The difference between the Harris’ strike rate and the next best is 27.8. If we try and be cheeky and extrapolate it over 120 balls, the length of a T20 innings, it comes to ~33 runs. A difference big enough to be the margin of win in 90% of T20 games. Though that is not how we should look at the impact of lower-order hitters, but you get the gist. Her strike rate against every bowling type has been above 150. No one is spared.
Holly Ferling was Harris’ W-BBL teammate for the Brisbane Heat during 2015-18. The years of her peak dominance before a lull. Having witnessed her potential first-hand, Ferling tipped Harris to be her first-choice pick among Australian players for the Women’s Premier League (WPL). This interaction was during a live commentary stint in the WBBL with Lisa Sthalekar, the mentor for the UP Warriorz who picked Harris at a bargain for INR 75 lakhs.
.@Holly_Ferling hits the bulls eye on Grace Harris. Tip my hat for this. pic.twitter.com/6yc1k7evPX— Harvik Desai (@TheFlamingoShot) March 5, 2023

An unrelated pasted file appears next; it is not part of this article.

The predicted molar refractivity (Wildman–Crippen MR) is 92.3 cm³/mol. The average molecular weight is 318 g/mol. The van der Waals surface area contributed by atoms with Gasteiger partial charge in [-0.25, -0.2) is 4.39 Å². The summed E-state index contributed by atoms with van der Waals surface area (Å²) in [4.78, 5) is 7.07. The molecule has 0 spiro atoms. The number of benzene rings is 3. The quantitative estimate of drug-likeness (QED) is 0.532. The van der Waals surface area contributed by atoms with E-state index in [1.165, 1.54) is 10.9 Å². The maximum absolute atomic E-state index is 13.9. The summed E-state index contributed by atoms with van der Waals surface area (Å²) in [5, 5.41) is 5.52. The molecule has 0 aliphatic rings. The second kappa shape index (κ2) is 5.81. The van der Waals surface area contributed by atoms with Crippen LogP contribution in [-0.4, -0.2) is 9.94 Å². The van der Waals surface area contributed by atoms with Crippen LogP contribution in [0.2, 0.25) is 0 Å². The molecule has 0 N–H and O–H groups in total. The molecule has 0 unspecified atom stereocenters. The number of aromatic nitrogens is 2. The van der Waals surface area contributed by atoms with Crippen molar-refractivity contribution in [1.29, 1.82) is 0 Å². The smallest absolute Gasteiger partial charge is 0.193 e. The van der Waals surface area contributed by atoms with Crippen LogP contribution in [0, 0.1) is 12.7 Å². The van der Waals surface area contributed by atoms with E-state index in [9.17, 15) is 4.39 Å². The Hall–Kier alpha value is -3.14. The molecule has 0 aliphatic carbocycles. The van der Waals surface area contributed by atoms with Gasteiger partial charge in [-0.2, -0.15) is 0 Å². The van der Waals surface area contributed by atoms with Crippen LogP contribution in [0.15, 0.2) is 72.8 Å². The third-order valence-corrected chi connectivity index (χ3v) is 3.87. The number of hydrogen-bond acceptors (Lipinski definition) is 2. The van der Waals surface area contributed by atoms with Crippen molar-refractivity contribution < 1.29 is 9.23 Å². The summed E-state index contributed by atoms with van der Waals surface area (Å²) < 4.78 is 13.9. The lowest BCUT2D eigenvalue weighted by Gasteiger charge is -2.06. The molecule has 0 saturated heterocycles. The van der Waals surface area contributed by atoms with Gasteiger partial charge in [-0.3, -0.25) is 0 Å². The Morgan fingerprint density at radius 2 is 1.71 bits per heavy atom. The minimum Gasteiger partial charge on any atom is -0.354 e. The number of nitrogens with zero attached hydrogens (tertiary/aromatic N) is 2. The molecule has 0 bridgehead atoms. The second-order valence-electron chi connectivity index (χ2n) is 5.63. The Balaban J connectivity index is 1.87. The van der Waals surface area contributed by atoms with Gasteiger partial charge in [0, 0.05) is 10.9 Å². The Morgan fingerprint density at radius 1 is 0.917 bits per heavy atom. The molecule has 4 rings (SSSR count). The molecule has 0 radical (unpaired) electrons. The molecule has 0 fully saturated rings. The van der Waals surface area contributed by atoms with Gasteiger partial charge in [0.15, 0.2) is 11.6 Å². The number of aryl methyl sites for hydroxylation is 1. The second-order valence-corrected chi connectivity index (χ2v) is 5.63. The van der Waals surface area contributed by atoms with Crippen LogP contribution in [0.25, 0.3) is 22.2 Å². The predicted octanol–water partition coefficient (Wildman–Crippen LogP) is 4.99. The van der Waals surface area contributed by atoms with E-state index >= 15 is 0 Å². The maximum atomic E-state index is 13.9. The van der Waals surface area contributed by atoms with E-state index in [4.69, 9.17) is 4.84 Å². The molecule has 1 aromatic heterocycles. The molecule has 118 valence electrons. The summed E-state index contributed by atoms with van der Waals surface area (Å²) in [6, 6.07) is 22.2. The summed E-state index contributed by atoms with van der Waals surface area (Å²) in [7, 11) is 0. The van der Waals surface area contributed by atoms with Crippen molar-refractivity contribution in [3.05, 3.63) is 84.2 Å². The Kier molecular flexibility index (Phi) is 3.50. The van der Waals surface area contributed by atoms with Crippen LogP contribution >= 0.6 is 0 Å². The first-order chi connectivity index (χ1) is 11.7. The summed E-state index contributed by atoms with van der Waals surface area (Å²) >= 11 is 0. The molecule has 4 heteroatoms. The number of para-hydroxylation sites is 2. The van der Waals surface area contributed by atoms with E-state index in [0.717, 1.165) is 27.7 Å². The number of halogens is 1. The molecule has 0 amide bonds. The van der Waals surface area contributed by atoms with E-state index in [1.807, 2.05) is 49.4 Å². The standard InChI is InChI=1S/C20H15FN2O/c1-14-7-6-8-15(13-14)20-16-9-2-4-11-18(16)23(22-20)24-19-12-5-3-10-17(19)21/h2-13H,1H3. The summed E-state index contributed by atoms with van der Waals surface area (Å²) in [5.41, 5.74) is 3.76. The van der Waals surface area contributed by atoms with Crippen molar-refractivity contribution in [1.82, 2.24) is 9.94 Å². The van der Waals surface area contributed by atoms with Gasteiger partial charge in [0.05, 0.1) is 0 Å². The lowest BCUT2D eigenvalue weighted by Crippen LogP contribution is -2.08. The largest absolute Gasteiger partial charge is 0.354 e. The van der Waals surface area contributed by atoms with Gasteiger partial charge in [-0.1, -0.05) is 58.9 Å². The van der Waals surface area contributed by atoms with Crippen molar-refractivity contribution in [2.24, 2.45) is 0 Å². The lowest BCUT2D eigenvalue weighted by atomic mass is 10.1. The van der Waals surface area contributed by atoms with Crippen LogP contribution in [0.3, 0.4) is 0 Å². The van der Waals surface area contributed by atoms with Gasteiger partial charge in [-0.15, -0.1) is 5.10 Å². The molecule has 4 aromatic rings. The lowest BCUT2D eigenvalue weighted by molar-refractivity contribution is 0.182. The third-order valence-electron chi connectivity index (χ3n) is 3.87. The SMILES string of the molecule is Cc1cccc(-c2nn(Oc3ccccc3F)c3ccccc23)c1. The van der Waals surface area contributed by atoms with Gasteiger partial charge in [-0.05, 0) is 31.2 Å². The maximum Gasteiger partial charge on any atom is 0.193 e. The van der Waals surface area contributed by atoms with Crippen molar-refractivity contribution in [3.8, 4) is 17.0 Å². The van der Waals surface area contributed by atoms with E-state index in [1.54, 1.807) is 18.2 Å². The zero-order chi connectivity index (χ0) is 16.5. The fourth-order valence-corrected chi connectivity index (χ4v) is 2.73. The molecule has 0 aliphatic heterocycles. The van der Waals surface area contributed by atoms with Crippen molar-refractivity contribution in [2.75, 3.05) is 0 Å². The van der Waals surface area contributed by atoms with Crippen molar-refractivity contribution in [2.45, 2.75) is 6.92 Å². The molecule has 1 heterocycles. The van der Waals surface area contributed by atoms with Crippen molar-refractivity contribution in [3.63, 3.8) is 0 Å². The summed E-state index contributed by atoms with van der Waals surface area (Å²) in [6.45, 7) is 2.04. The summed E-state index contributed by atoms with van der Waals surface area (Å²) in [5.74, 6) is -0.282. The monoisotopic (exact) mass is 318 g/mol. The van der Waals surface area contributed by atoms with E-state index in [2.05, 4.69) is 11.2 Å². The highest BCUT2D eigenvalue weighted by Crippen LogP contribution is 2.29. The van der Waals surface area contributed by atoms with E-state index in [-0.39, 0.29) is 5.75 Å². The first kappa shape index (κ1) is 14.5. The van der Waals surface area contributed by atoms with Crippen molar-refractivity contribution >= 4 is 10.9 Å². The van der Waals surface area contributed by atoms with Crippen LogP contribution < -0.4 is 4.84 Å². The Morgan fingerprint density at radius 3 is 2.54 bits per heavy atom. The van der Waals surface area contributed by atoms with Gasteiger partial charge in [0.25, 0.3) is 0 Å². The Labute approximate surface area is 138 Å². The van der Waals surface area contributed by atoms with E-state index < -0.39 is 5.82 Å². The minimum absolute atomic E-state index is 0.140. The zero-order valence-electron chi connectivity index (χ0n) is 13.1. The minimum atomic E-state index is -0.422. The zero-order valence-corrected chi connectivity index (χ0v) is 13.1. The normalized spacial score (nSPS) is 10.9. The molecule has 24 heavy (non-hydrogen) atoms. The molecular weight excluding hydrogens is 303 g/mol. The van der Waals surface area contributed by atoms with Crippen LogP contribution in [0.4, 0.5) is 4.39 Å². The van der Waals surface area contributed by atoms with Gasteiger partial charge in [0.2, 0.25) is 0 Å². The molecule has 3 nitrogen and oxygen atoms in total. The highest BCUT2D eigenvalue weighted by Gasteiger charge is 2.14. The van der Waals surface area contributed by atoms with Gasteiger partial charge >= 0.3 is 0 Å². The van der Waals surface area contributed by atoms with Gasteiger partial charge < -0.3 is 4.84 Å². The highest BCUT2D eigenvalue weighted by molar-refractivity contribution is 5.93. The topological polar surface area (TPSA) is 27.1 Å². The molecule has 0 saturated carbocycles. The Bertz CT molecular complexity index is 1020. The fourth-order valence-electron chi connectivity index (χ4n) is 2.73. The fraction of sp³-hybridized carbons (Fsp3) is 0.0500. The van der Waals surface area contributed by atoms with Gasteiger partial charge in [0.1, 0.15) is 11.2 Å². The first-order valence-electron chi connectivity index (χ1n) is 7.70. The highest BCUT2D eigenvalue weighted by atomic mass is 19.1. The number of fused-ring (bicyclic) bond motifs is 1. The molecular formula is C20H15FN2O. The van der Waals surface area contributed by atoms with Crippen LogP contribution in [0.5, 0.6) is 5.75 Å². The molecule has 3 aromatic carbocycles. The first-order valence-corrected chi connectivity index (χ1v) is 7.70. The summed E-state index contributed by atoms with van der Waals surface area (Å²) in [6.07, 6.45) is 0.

Ferling’s reason for picking Harris over proven legends was her ability to be a match-winner. In their first WPL game against Gujarat, UP got to a living proof of that ability. Two balls into her knock, UP found themselves needing 82 off seven overs with only four wickets in hand. They were soon seven down with 63 more needed in four overs. A situation with only one result possible in most games. What followed was brute power delivered with silken ease. Set at 15 off 13, Harris hit 44 of the next 13, scoring off against both pace and spin to finish the game with a ball to spare.
In the only close game of the tournament so far, Harris proved to be the point of difference with a knock that would have sent shivers down the spine of all other sides. “Grace is Grace” is what UP’s skipper, Healy, said post game. Having played in the same XI as Harris, she like everyone else who have played against the Aussies must have known by now that even in a team full of match-winners, what Harris brings to the table is one-of-a-kind.